No longer content to be tethered to A/V systems alone, many new Bluray Disc players augment their basic BD-Live online capability with streaming services like Netflix, Pandora, Vudu, YouTube, and CinemaNow.
Sometimes, basic is the best way to go. Take the newest crop of LCD and plasma TVs: many new models are jam-packed with features that most viewers aren't likely to care about or use - everything from YouTube access to preloaded cooking recipes (I'm serious!). For its 650U series LCDs, however, Toshiba chose to keep things relatively simple.
When the Blu-ray Disc format was first announced, a feature that industry execs liked to pimp in their PowerPoint presentations was BD-Live. With your player plugged into a home network, we were told, a BD-Live-enabled disc could access all manner of wonders by way of the Internet -things like games and extra scenes and commentaries not included on the original disc.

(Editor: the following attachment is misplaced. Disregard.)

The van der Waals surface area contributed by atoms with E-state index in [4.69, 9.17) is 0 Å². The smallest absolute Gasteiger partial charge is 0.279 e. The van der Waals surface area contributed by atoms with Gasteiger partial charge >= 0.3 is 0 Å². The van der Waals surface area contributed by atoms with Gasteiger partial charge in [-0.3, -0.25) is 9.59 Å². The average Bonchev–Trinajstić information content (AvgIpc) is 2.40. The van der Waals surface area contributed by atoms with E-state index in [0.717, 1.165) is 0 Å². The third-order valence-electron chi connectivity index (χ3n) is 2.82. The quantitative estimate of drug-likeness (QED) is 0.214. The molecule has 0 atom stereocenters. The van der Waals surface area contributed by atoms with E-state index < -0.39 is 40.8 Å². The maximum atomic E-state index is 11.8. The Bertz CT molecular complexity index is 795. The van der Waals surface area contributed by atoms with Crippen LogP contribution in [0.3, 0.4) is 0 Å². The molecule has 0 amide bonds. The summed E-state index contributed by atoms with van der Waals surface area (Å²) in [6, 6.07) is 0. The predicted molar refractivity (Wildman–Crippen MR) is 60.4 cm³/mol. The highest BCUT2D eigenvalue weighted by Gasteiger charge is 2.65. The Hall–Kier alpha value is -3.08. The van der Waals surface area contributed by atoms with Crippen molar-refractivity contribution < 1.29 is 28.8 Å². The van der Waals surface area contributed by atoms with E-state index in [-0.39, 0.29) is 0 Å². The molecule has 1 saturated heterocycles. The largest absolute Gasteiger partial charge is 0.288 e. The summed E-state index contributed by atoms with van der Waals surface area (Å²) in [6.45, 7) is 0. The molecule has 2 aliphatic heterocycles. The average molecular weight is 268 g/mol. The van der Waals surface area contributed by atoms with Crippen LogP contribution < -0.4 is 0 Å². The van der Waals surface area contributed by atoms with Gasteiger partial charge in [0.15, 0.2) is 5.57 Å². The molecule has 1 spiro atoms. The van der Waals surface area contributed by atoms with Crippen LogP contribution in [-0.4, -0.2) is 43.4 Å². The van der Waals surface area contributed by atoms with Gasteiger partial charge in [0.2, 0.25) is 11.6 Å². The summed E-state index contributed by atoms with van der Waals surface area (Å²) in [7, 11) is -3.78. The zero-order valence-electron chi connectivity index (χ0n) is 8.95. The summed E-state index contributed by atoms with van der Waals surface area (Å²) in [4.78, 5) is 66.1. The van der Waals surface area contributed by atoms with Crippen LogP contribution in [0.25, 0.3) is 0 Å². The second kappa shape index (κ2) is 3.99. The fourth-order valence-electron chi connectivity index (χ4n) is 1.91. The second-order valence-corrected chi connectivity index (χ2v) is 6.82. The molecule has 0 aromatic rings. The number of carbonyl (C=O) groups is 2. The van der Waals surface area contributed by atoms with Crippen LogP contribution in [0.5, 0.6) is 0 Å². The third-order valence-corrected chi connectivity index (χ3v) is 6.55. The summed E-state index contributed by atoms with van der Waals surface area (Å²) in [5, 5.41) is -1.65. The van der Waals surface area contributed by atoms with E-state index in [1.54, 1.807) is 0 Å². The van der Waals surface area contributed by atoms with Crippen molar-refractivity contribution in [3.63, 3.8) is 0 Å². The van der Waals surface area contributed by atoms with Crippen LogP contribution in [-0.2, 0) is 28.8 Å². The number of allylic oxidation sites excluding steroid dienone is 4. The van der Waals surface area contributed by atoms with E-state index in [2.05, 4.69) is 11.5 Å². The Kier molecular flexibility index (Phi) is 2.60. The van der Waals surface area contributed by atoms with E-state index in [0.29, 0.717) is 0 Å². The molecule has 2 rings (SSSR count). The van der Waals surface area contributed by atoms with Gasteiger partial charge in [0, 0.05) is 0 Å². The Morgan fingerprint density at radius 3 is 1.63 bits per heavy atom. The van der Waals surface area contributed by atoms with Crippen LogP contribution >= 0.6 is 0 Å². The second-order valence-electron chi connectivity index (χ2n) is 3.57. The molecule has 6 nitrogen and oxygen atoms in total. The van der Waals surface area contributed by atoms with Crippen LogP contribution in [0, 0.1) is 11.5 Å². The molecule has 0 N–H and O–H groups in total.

Each year, people like me attend the Consumer Electronics Show hoping to see indications of a forthcoming display technology that will make current TV tech - LCD and plasma, mostly - seem as outdated as the tube TVs piling up in landfills around the world (or not - see "Tech Goes Green" on page 56 for more on that story).